“In this time of tragedy, this black moment for our country, I appeal to everyone to remain calm but also to show solidarity,” said Michel, who announced three days of mourning in his country’s deadliest terror strike.
“Last year it was Paris. Today it is Brussels. It’s the same attacks,” said French President Francois Hollande.
Belgium raised its terror alert to the highest level, shut the airport through Wednesday and ordered a city-wide lockdown, deploying about 500 soldiers onto Brussels’ largely empty streets to bolster police checkpoints. France and Belgium both reinforced border security. (The Times of Israel)
‘I have kids here. Who will defend them?’ asks Israeli in Brussels
Ronen Gan-El was on the way to drop his son off at his Brussels school when he found out about Tuesday morning’s explosion in the airport and metro, which left 14 dead and scores injured.
“I actually heard about it from someone in Israel. My wife’s mom called and said, ‘Listen, there’s been an attack at the airport,’” Gan-El told The Times of Israel over the phone. “I thought she meant the Israeli airport.”
Eventually he realized the attack had occurred in Zavantem, just a few miles away, on the outskirts of the city that has been Gan-El’s home for the past three years.
The next attack struck even closer, he said.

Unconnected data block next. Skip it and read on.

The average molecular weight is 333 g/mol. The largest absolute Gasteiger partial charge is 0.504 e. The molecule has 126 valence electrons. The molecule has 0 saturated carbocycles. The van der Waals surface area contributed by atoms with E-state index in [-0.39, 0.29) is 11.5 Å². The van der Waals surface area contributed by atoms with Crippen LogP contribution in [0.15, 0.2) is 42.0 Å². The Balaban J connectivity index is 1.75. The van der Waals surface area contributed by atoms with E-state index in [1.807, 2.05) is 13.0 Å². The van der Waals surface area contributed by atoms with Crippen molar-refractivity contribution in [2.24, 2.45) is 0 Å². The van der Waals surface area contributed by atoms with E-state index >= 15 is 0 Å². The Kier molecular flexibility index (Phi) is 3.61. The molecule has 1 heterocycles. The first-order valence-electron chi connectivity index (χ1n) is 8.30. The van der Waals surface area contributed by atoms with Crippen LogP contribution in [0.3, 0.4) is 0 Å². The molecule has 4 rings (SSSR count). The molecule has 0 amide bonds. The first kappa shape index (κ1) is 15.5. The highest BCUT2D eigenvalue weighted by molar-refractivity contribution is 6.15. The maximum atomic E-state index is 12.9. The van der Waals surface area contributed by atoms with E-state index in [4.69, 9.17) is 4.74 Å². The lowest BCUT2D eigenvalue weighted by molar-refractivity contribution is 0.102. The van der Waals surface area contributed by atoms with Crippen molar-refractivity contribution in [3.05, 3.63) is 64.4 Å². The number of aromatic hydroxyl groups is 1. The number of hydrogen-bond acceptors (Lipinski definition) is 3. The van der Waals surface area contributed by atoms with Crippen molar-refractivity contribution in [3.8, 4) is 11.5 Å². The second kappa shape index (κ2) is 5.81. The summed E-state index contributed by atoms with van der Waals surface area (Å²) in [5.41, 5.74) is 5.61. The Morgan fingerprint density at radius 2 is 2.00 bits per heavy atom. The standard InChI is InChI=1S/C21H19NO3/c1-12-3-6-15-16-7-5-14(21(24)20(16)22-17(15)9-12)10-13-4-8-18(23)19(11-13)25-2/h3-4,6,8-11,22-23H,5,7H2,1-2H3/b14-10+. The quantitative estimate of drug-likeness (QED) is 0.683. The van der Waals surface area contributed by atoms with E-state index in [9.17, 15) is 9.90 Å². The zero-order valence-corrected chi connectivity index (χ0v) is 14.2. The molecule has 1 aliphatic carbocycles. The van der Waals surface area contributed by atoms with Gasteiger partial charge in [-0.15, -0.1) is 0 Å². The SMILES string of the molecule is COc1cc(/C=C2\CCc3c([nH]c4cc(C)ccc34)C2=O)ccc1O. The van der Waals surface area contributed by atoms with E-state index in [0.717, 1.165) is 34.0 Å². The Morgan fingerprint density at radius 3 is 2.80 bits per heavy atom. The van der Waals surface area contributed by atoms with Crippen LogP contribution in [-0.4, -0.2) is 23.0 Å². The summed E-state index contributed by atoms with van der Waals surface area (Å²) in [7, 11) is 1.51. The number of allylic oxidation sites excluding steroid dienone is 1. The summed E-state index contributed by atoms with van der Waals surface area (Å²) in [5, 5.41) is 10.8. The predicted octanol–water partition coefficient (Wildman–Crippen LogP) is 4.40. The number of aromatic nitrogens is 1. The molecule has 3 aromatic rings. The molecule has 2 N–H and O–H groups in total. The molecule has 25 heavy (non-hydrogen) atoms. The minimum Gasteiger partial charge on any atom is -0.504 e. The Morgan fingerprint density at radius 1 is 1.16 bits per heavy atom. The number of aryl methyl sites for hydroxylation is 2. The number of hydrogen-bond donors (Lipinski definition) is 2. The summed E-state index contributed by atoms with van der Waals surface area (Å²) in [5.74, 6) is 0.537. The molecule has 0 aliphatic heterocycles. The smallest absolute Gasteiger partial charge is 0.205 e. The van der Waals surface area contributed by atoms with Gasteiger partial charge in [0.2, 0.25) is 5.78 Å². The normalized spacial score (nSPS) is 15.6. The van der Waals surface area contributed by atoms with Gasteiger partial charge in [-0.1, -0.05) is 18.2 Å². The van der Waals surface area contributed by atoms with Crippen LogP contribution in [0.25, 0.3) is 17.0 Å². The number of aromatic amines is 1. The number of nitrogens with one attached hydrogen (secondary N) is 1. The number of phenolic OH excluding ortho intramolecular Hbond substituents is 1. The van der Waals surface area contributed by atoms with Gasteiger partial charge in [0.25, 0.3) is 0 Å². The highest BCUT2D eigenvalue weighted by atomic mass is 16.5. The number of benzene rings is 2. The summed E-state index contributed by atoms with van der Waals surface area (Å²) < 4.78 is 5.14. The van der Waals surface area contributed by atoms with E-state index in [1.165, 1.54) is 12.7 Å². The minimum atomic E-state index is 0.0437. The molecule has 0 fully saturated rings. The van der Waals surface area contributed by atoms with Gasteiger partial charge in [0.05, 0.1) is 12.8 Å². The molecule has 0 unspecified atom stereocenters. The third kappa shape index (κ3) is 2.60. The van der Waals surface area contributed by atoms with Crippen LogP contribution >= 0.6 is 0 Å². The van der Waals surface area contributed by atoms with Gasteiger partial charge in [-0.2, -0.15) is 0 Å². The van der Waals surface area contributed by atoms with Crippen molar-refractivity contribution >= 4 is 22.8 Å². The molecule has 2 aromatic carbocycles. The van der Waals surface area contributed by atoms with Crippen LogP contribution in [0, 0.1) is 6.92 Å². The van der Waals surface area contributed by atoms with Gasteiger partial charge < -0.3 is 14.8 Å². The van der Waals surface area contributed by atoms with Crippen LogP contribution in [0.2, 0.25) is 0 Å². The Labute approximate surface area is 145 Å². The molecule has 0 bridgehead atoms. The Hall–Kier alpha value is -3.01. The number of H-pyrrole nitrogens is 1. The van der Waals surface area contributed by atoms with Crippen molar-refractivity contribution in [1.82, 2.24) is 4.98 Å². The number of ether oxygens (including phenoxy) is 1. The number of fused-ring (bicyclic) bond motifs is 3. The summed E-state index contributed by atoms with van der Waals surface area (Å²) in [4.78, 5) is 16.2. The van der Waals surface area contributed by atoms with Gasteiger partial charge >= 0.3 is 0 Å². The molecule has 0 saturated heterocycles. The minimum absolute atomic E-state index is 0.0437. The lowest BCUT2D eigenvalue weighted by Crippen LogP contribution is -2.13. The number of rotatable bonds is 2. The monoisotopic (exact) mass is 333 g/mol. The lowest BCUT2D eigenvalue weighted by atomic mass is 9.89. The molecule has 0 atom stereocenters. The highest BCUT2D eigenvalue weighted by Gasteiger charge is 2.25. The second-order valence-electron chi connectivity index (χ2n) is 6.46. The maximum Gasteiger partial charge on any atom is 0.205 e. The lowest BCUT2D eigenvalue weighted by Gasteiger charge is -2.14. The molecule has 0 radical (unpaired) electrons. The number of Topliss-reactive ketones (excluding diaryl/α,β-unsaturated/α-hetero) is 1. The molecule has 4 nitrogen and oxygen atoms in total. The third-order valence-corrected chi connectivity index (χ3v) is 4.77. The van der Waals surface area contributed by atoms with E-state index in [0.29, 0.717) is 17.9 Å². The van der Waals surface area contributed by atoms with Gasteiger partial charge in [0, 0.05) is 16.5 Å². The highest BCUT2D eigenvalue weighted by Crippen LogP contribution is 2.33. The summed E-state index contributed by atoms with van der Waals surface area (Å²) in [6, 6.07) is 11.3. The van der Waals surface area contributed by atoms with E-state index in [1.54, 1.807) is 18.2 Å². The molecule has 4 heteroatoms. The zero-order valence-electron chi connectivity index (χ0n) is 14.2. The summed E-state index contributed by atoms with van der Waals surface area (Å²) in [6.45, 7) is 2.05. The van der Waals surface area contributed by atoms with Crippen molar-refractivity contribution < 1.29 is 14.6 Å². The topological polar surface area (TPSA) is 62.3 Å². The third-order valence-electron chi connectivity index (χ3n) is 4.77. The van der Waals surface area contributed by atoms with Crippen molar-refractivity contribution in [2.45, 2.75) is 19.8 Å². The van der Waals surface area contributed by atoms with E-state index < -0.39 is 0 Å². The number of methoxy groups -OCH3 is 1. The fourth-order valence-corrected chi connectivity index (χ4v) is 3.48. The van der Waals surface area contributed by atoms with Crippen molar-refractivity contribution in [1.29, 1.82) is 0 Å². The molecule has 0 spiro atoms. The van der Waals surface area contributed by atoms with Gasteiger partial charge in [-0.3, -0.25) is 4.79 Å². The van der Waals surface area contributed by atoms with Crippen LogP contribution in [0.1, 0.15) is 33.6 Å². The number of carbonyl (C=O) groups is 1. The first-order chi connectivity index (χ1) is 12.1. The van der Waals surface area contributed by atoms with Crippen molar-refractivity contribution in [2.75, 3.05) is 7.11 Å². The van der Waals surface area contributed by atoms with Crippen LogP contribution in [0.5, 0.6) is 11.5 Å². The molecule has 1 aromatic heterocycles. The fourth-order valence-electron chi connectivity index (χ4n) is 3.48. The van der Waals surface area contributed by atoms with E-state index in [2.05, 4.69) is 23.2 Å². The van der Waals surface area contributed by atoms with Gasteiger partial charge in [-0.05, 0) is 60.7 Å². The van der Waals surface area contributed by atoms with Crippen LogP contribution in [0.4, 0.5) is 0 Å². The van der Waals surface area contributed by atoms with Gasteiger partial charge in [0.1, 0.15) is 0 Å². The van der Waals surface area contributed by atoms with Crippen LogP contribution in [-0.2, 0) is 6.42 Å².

“The second hit in a metro station called Maalbeek, which is pretty close to the European Union where my wife works,” Gan-El said. “We were lucky, my wife missed the metro today.”
When he heard where the second attack had occurred, Gan-El had already made it to work after leaving his son at kindergarten.
“I ran like crazy,” he said. “I’m from Sderot, I’m from the south. I have enough experience with terror, but even I was scared. I ran like crazy to get my wife from a metro station. And I just took her home.”
The Islamic State claimed responsibility for the attacks.
“Soldiers of the caliphate… carried out an attack targeting the crusader state of Belgium, which is fighting Islam and its people,” the group said in a statement posted online. “We promise the nations of crusaders that are allied against the Islamic State that dark days lie ahead, in response to their aggression against our State… what awaits you will be harder and more bitter, with Allah’s permission.”
Local media was reporting a total of 34 dead — 14 in two bomb blasts in the departure terminal of the airport and 20 more in the second explosion a short while later at the metro station. Dozens were injured in both incidents.
The public transport system in the city was shut down in the wake of the blasts, which authorities quickly categorized as terror attacks.
At first the Jewish schools in Belgium were put on lockdown, keeping the children within the buildings, but eventually they instructed parents to come pick up their kids and take them home.